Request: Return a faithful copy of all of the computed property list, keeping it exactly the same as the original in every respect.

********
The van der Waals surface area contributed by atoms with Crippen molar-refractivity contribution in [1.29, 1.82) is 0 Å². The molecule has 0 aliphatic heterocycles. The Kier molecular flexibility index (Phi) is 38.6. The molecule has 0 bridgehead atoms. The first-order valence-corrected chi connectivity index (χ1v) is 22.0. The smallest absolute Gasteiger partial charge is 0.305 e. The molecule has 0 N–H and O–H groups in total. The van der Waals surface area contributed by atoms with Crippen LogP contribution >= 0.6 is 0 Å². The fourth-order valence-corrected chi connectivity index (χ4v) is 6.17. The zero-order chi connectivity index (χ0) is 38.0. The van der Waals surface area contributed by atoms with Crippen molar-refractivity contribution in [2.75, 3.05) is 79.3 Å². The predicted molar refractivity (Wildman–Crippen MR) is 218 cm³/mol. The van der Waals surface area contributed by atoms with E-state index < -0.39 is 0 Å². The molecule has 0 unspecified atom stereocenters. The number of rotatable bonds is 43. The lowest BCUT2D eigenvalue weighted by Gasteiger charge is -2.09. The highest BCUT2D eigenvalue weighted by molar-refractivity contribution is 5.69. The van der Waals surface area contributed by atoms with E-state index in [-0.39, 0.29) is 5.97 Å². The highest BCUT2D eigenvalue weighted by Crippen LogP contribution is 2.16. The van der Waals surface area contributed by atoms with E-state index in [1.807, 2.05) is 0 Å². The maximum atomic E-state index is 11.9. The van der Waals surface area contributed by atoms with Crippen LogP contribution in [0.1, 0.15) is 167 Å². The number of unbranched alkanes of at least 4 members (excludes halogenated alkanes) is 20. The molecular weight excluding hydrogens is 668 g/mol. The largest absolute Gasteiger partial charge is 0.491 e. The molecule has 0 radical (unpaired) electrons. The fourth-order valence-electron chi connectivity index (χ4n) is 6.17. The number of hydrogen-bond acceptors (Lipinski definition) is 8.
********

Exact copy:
The van der Waals surface area contributed by atoms with Crippen molar-refractivity contribution in [1.29, 1.82) is 0 Å². The molecule has 0 aliphatic heterocycles. The Kier molecular flexibility index (Phi) is 38.6. The molecule has 0 bridgehead atoms. The first-order valence-corrected chi connectivity index (χ1v) is 22.0. The smallest absolute Gasteiger partial charge is 0.305 e. The molecule has 0 N–H and O–H groups in total. The van der Waals surface area contributed by atoms with Crippen LogP contribution >= 0.6 is 0 Å². The fourth-order valence-corrected chi connectivity index (χ4v) is 6.17. The zero-order chi connectivity index (χ0) is 38.0. The van der Waals surface area contributed by atoms with Crippen molar-refractivity contribution in [2.75, 3.05) is 79.3 Å². The predicted molar refractivity (Wildman–Crippen MR) is 218 cm³/mol. The van der Waals surface area contributed by atoms with E-state index < -0.39 is 0 Å². The molecule has 0 unspecified atom stereocenters. The number of rotatable bonds is 43. The lowest BCUT2D eigenvalue weighted by Gasteiger charge is -2.09. The highest BCUT2D eigenvalue weighted by molar-refractivity contribution is 5.69. The van der Waals surface area contributed by atoms with E-state index in [-0.39, 0.29) is 5.97 Å². The highest BCUT2D eigenvalue weighted by Crippen LogP contribution is 2.16. The van der Waals surface area contributed by atoms with E-state index in [1.807, 2.05) is 0 Å². The maximum atomic E-state index is 11.9. The van der Waals surface area contributed by atoms with Crippen LogP contribution in [0.1, 0.15) is 167 Å². The number of unbranched alkanes of at least 4 members (excludes halogenated alkanes) is 20. The molecular weight excluding hydrogens is 668 g/mol. The largest absolute Gasteiger partial charge is 0.491 e. The molecule has 0 radical (unpaired) electrons. The fourth-order valence-electron chi connectivity index (χ4n) is 6.17. The number of hydrogen-bond acceptors (Lipinski definition) is 8.